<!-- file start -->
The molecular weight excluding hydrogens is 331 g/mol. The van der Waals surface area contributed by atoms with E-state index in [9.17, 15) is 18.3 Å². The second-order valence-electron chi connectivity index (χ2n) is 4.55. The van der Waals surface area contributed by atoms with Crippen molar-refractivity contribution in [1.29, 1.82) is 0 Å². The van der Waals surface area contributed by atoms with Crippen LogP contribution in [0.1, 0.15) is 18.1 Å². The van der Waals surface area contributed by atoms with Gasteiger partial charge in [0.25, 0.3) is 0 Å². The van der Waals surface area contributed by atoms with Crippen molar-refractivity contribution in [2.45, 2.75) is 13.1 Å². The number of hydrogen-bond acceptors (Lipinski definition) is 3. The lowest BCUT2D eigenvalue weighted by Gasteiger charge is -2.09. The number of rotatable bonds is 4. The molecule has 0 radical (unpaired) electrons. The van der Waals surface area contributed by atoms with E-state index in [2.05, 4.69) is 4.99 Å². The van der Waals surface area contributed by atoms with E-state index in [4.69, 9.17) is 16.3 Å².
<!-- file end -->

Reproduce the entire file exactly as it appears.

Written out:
The molecular weight excluding hydrogens is 331 g/mol. The van der Waals surface area contributed by atoms with E-state index in [9.17, 15) is 18.3 Å². The second-order valence-electron chi connectivity index (χ2n) is 4.55. The van der Waals surface area contributed by atoms with Crippen molar-refractivity contribution in [1.29, 1.82) is 0 Å². The van der Waals surface area contributed by atoms with Crippen LogP contribution in [0.1, 0.15) is 18.1 Å². The van der Waals surface area contributed by atoms with Gasteiger partial charge in [0.25, 0.3) is 0 Å². The van der Waals surface area contributed by atoms with Crippen molar-refractivity contribution in [2.45, 2.75) is 13.1 Å². The number of hydrogen-bond acceptors (Lipinski definition) is 3. The lowest BCUT2D eigenvalue weighted by Gasteiger charge is -2.09. The number of rotatable bonds is 4. The molecule has 0 radical (unpaired) electrons. The van der Waals surface area contributed by atoms with E-state index in [2.05, 4.69) is 4.99 Å². The van der Waals surface area contributed by atoms with E-state index in [4.69, 9.17) is 16.3 Å².